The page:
There never was an evidence-based reason to believe that Neanderthals could not speak. The idea originated in the need to portray them as a “less evolved” human species. (It is not even clear, now that their genome is being mapped, that they even were a separate species.)
Dediu and Levinson review all these strands of literature and argue that essentially modern language and speech are an ancient feature of our lineage dating back at least to the most recent ancestor we shared with the Neandertals and the Denisovans (another form of humanity known mostly from their genome). Their interpretation of the intrinsically ambiguous and scant evidence goes against the scenario usually assumed by most language scientists, namely that of a sudden and recent emergence of modernity, presumably due to a single — or very few — genetic mutations. This pushes back the origins of modern language by a factor of 10 from the often-cited 50 or so thousand years, to around a million years ago — somewhere between the origins of our genus, Homo, some 1.8 million years ago, and the emergence of Homo heidelbergensis. This reassessment of the evidence goes against a saltationist scenario where a single catastrophic mutation in a single individual would suddenly give rise to language, and suggests that a gradual accumulation of biological and cultural innovations is much more plausible.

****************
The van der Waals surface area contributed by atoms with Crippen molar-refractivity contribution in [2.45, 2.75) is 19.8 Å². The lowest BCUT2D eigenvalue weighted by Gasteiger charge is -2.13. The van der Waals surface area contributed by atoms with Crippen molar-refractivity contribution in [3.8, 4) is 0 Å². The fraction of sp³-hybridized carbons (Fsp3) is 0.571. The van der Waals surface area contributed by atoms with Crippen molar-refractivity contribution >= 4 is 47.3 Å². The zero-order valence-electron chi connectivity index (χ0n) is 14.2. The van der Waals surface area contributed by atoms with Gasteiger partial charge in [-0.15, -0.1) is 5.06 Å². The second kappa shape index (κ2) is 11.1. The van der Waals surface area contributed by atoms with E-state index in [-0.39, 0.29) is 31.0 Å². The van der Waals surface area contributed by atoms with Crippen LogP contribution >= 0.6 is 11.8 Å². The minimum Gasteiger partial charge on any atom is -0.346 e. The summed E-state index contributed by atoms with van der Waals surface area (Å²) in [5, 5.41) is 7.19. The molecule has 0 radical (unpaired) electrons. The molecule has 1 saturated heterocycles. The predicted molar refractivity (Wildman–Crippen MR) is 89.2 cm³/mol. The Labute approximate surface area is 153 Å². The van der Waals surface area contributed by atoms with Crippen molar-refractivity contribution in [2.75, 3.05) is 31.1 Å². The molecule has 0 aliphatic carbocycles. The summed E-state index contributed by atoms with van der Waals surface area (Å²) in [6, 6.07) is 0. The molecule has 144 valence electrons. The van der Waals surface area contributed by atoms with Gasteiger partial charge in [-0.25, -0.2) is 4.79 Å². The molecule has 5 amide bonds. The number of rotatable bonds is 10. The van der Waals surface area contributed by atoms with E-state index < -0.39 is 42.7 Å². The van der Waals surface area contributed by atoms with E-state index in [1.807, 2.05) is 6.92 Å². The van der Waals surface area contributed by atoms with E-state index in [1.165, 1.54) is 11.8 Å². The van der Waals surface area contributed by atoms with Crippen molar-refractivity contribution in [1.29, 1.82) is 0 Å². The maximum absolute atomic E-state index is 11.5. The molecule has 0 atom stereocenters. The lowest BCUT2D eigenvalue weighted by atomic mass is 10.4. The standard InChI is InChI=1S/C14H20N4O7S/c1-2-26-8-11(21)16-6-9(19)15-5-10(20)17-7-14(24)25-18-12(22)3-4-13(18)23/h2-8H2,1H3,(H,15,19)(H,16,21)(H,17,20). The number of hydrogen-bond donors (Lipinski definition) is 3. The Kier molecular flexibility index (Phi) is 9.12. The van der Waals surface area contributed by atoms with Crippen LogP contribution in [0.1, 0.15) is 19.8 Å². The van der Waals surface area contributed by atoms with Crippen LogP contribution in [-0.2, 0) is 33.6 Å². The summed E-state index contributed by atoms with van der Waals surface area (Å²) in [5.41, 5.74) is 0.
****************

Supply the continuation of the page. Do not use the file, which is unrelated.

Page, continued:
Colour emphasis added.
This is a classic shell game. Transferring the development of language back a million years does not make it a less “catastrophic” event, in terms either of its origin or consequences.
In any event, human language cannot just develop slowly over hundreds of thousands of years. We either achieve communication or we don’t. When we can’t somehow interpret the signals, we soon stop listening. Not in 100,000 years. In a few minutes. And the signal system dies, as a system.
Perhaps some sense of this can be gained from the fact that, when script writers write lines in English for “the cave man”, they often leave out grammatical adornments like definite and indefinite articles (“the,” “a,” and “an”) and other subtle indicators of meaning—indicators that many equally functional languages do not use or need (because they use other ways of conveying subtle meanings).
And how do we know that the “cave man” could not convey subtle meanings? Well, because… because… Darwin explained it all, you see… read Darwin, believe Darwin… Soak yourself in Darwin…
Journal: Dan Dediu, Stephen C. Levinson. On the antiquity of language: the reinterpretation of Neandertal linguistic capacities and its consequences. Frontiers in Psychology, 2013; 4 DOI: 10.3389/fpsyg.2013.00397
See also: Neanderthal artwork found: “Academic bombshell” obliterates “lesser human” theory?
What’s really at stake in the Neanderthal art controversy: The racist implications of Darwin’s theory